For many people, catching the coronavirus isn’t life-threatening. But others can develop serious complications. Because COVID-19 is a respiratory illness, it can hit some people quite powerfully, and turn a bad health situation into something worse. Read on to discover if you’re at “severe risk” with this advice from doctors and the CDC, so you can better protect yourself and those around you.
The CDC says you’re at high risk if you have a body mass index [BMI] of 40 or higher. A new study of New York coronavirus patients found the most common comorbidities were “hypertension, obesity, and diabetes,” with obesity afflicting 41.7% of the patients studied. “Obesity decreases lung expansion,” explains Frank Civitarese D.O., President, Preferred Primary Care Physicians. “This makes patients more susceptible to upper respiratory infections.”
“COVID-19, like other viral illnesses such as the flu, can damage the respiratory system and make it harder for your heart to work,” says Ari Bernstein MD, Fruit Street Health and CovidMD Advisor. “For people with heart failure and other serious heart conditions, this can lead to a worsening of COVID-19 symptoms.”
“If someone has pre-existing asthma, chronic obstructive pulmonary disease, pulmonary fibrosis or other lung conditions, their lung reserve and function may already be poor,” says Dr. Lili Barsky. “Thus, they may have an increased need for supplemental oxygenation and/or intubation or need for more intensive monitoring and respiratory support.”
“The virus and other organisms thrive in high-sugar environments, such as that which can be provided in the blood of a diabetic,” says Dr. Barsky. “Thus, diabetics are more prone to severe, sometimes raging infections.”
“Another recent study reports an increased propensity towards blood clotting in COVID 19,” says Leann Poston, MD, a physician with Invigor Medical in New York. ”Those with clotting problems may be at increased risk for developing blood clots with infection.”
“Smokers have a higher risk for the development of lung infections, have more risk for underlying lung damage, and a greater chance for cardiovascular diseases,” says Dr. Christine Traxler. “That all means a higher chance of having a severe COVID-19 infection and a poor outcome of their infection.”
Says the CDC: “Many conditions can cause a person to be immunocompromised, including cancer treatment, smoking, bone marrow or organ transplantation, immune deficiencies, poorly controlled HIV or AIDS, and prolonged use of corticosteroids and other immune weakening medications”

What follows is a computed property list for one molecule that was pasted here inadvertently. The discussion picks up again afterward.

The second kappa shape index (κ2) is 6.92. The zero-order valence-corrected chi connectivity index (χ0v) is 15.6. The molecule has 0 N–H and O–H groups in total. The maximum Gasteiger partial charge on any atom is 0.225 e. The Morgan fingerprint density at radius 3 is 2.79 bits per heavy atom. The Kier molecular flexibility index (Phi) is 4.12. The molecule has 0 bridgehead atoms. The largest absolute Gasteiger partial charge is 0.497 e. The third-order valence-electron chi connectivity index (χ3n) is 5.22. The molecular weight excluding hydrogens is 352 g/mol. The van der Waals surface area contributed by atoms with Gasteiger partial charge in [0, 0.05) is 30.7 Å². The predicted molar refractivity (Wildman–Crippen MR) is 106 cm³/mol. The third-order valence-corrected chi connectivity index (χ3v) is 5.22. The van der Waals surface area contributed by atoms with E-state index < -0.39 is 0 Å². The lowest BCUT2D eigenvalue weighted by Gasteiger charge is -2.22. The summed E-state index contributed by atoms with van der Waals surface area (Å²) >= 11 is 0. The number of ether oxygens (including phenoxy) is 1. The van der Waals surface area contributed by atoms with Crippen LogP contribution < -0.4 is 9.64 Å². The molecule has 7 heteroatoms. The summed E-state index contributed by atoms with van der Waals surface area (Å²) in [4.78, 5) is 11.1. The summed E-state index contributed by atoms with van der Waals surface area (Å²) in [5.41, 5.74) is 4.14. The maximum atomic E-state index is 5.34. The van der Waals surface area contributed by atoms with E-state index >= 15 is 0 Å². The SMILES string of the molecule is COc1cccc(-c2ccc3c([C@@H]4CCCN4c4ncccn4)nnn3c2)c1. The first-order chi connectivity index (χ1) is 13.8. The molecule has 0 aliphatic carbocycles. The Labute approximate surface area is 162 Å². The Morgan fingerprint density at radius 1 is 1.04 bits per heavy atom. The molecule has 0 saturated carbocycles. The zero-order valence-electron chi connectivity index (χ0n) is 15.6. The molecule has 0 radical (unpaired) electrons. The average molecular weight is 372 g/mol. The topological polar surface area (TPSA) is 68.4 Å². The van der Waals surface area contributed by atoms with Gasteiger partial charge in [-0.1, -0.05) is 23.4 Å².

“Autoimmune diseases like rheumatoid arthritis or lupus are often treated with immunosuppressant drugs that suppress the immune response, increasing the risk of having any type of severe infection,” says Dr. Traxler.
“Cancer chemotherapy drugs increase the susceptibility of the patient to getting any type of infection because of the marked reduction in immune-fighting cells that happens when these drugs are taken,” says Dr. Traxler. “This increases the risk for a severe COVID-19 infection.”
“Older people have a higher incidence of hypertension and cardiovascular diseases,” says Dr. Dimitar Marinov. “Our overall lung compliance can start to decrease as we get older which makes it more difficult for us if we get an infection that affects the lungs,” says Dr. Johnny Franco.
“There also may be other factors such as the gradual decline of the immune system which place them at higher risk,” says Robert Stone, M.D., Medical Director CPC+ with Central Ohio Primary Care Physicians.
The CDC lists living in a nursing home or long-term care facility as putting you at high risk, and indeed, the virus is rampaging through these communities in certain cities.
“Older adults and people with kidney disease or other severe chronic medical conditions seem to be at higher risk for more serious coronavirus illness,” reports the National Kidney Foundation. “Because of this increased risk for kidney patients, it is especially important for you to take action to reduce your risk of exposure.”
A compromised liver can mean trouble if you get coronavirus. The CDC lists it as a “severe risk” factor.
If you have any of the conditions in this article follow this advice compiled by the National Kidney Foundation and the CDC:
Stay home if you feel sick or have any symptoms such as fever, cough, sore throat, body aches, headache, chills. Important note: If you are on dialysis, you should NOT miss your treatments. Contact your clinic if you feel sick or have any concerns.
- Avoid others who are sick. Limiting face-to-face contact with others as much as possible.
- Cover coughs and sneezes with a tissue, then throw it in the trash can. If you don’t have a tissue, cough or sneeze into your upper sleeve, not your hands.
- Wash hands often with soap and water for at least 20 seconds; especially after going to the bathroom; before eating; and after blowing your nose, coughing, or sneezing. If you don’t have soap and water, use hand sanitizer with 60%-95% alcohol.
- Clean very often the things that get touched a lot, like door handles
- Avoid touching your face, especially your nose and mouth.
- Wear a facemask if your healthcare team or someone from the public health office says you should.
And to get through this pandemic at your healthiest, don’t miss these 100 Things You Should Never Do During the Coronavirus Pandemic.